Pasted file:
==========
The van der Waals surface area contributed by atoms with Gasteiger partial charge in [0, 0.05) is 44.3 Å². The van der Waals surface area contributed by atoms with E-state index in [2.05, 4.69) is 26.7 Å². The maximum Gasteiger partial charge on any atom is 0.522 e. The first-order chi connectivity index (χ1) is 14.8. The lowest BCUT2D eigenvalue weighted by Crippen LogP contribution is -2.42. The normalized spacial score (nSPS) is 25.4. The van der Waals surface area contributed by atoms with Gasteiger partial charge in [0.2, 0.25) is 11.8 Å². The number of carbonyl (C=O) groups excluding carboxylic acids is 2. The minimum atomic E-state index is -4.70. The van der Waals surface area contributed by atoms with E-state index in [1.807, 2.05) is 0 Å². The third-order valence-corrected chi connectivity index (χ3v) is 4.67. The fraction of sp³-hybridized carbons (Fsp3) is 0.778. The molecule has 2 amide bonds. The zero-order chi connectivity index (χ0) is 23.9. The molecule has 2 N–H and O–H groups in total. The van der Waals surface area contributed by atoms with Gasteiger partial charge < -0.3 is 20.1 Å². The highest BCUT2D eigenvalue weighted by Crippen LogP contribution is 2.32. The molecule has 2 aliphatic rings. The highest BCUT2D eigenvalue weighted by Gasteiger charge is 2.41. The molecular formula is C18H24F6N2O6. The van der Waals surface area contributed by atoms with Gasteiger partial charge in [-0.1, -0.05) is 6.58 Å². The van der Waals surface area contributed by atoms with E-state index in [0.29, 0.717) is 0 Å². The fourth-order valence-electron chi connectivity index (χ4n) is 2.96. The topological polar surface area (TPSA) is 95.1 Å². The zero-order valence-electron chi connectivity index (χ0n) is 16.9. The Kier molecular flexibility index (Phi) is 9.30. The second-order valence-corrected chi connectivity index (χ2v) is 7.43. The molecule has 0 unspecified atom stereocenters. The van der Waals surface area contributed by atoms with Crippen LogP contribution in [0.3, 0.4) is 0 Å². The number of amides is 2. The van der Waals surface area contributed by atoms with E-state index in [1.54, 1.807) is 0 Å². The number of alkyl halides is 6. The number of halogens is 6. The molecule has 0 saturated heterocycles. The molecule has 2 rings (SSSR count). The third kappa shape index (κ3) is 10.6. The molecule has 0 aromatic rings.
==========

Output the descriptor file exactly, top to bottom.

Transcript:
The van der Waals surface area contributed by atoms with Gasteiger partial charge in [0, 0.05) is 44.3 Å². The van der Waals surface area contributed by atoms with E-state index in [2.05, 4.69) is 26.7 Å². The maximum Gasteiger partial charge on any atom is 0.522 e. The first-order chi connectivity index (χ1) is 14.8. The lowest BCUT2D eigenvalue weighted by Crippen LogP contribution is -2.42. The normalized spacial score (nSPS) is 25.4. The van der Waals surface area contributed by atoms with Gasteiger partial charge in [0.2, 0.25) is 11.8 Å². The number of carbonyl (C=O) groups excluding carboxylic acids is 2. The minimum atomic E-state index is -4.70. The van der Waals surface area contributed by atoms with E-state index in [1.807, 2.05) is 0 Å². The third-order valence-corrected chi connectivity index (χ3v) is 4.67. The fraction of sp³-hybridized carbons (Fsp3) is 0.778. The molecule has 2 amide bonds. The zero-order chi connectivity index (χ0) is 23.9. The molecule has 2 N–H and O–H groups in total. The van der Waals surface area contributed by atoms with Gasteiger partial charge < -0.3 is 20.1 Å². The highest BCUT2D eigenvalue weighted by Crippen LogP contribution is 2.32. The molecule has 2 aliphatic rings. The highest BCUT2D eigenvalue weighted by Gasteiger charge is 2.41. The molecular formula is C18H24F6N2O6. The van der Waals surface area contributed by atoms with Gasteiger partial charge in [-0.1, -0.05) is 6.58 Å². The van der Waals surface area contributed by atoms with E-state index in [0.29, 0.717) is 0 Å². The fourth-order valence-electron chi connectivity index (χ4n) is 2.96. The topological polar surface area (TPSA) is 95.1 Å². The zero-order valence-electron chi connectivity index (χ0n) is 16.9. The Kier molecular flexibility index (Phi) is 9.30. The second-order valence-corrected chi connectivity index (χ2v) is 7.43. The molecule has 0 unspecified atom stereocenters. The van der Waals surface area contributed by atoms with Crippen LogP contribution in [0.3, 0.4) is 0 Å². The number of amides is 2. The van der Waals surface area contributed by atoms with E-state index in [1.54, 1.807) is 0 Å². The number of alkyl halides is 6. The number of halogens is 6. The molecule has 0 saturated heterocycles. The molecule has 2 rings (SSSR count). The third kappa shape index (κ3) is 10.6. The molecule has 0 aromatic rings.